Walt Disney Co Q1 2016 Earnings Results

The Walt Disney Company reported their earnings today for the first quarter (Q1) of 2016 which ended on January 2, 2016.  According to Bob Iger, The Walt Disney Company highest quarterly earrings in company history was “driven by the phenomenal success of Star Wars.” The global success of Star Wars: The Force Awakens drove quarterly operating income at the Studio Entertainment up 86% and Consumer Products & Interactive Media up 23%. Iger went on to say Disney is very pleased with the results which “validate our strategic focus and investments in brands and franchisees to drive long-term growth across the entire company.”

The Walt Disney Company reported record quarterly earnings of $2.9 billion for its first fiscal quarter compared to $2.2 billion for the prior-year quarter. Diluted earnings per share (EPS) for the quarter increased 36% to $1.73 from $1.27 in the prior-year quarter. Excluding certain items affecting comparability, EPS for the quarter increased 28% to $1.63.

The Parks and Resorts segment (which includes Disney Cruise Line) saw revenue increase for the quarter 9% to $4.3 billion with income up 22% to $981 million. The income growth was primary driven by domestic operations and partially offset by a decrease at international operations. Parks and Resorts benefited from the New Year’s holiday which last year fell into the second quarter.

Higher income domestically was due to guest spending and attendance growth, partially offset by higher costs. The increase in guest spending was due to higher average ticket prices at our theme parks and cruise line, increased food, beverage and merchandise spending and higher average hotel room rates. Cost increases were due to labor and other cost inflation, new guest offerings, higher depreciation associated with new attractions at Walt Disney World Resort and expenses incurred for the dry-dock of the Disney Dream in the current quarter.

Lower operating income at our international operations was due to higher operating costs and lower attendance at Disneyland Paris as well as higher pre-opening expenses at Shanghai Disney Resort. Results at Disneyland Paris were impacted by the closure of the park for four days in November 2015.

During the earnings conference call, Tom Staggs mentioned that this is the best Q1 ever for Disney Cruise Line. It is not all that often DCL gets a mention. With the increase in fares and continued trimming of the fat it is not a surprise. Later in the conference call, it was noted that DCL’s record Q1 was driven my increased fares and increase onboard guest spending. It can only make one wonder if they have been focused on building a pile of cash to build new ships or is that just a foolish wish or something to believe in. Alternatively, they could be paying for recent dry docks on the Disney Magic and Disney Dream and the upcoming dry dock for the Disney Fantasy and the expected major refit of the Disney Wonder.

For more information and an overall report click over to the Q1-2016 Earnings Report.

10 Replies to “Walt Disney Co Q1 2016 Earnings Results”

  1. Anne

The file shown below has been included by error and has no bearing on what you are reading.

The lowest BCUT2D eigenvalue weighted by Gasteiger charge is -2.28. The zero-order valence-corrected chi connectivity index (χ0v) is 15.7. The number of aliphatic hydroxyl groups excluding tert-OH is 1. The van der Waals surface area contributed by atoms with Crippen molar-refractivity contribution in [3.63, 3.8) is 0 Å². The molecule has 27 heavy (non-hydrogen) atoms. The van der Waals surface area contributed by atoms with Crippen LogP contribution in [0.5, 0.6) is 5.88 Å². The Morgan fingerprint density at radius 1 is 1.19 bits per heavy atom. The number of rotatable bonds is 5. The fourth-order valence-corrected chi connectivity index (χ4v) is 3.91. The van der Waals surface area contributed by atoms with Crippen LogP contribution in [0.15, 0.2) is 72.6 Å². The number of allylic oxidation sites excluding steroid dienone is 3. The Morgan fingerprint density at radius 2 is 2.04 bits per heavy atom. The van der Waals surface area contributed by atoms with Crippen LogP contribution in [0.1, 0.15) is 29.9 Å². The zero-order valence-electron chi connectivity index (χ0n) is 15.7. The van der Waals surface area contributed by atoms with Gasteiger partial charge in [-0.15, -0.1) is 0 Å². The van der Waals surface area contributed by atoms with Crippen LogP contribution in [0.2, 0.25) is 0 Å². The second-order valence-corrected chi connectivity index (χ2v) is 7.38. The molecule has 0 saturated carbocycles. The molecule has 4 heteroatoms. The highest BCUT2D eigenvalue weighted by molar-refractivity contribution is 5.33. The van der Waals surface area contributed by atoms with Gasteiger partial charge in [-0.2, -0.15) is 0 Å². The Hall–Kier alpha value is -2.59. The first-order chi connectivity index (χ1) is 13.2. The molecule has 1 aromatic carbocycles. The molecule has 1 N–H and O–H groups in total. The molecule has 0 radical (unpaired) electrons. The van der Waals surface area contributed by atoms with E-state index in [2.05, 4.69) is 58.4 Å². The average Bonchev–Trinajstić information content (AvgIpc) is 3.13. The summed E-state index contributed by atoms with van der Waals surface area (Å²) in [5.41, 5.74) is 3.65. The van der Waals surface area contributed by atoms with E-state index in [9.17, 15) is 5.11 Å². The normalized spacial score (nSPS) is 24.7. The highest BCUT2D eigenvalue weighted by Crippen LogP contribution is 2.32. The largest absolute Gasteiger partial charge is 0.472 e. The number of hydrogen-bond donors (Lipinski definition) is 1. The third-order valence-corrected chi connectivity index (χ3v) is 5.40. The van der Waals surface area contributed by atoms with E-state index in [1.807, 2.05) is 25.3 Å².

Wow, thanks for the report. That is hard to swallow to read that in black and white. This probably means they will never stop increasing prices as they surely feel very happy with their strategy right now.

    Really annoyed with the fact that as you mentioned, there is no sign either of investment to actually offer guests something new or better for their buck.

    1. Chad

      DCL will increase fares gradually until the ships start sailing with empty cabins. Until then, they have no incentive to stop.

  2. R. Vashko

    At this pace, DCL will eventually price enough people out of the market where bookings will decline and/or start to skew heavily toward the shorter cruises.

    If DCL becomes aware that they pushed too hard on the pricing, I highly doubt they would outright lower fares. Rather, I would bet that they disguise the fare reductions as something “magical” like the reintroduction of Kids Sail Free or a higher OBB discount.

    1. Scott Sanders Post author

      The fact is they are pricing people out. However, they are attracting people with deeper pockets that have no problem paying these fares which in turn results in increased onboard spending. This isn’t the case for everyone onboard. From my perspective, I see Disney is getting the people showing up, but by increasing the initial cost they are finding a demographic that is willing to spend even more once onboard the ships or in the parks.

      Quarter after quarter they always mention higher ticket prices and increase guest spending once on property in their earnings reports. The real money to Disney is the onsite/onboard spending due to the premium markup on food, beverage and merchandise.

  3. Kate

    We have sailed with DCL for the last three years, but with continued fare increases and a low Canadian dollar it is looking out of reach for this year. I wonder how many other Canadians will be put off by the current costs.

  4. Malcolm

    It is really sad how much they’ve raised rates/lowered offerings just in the two years I’ve cruised with DCL. I am not opposed to paying more for the increased value, but as they take things away I am just not seeing it as much.

    I priced a 9 day awesome sounding cruise with a balcony on another line. It was around $3k. That was also the same price as a 4 day interior room with DCL. And honestly, I prefer the kids program on the other line. DCL just throws all the kids into a room, and it is chaotic. The other line first separates 2-5 and 6-12 and has more activities and interaction.


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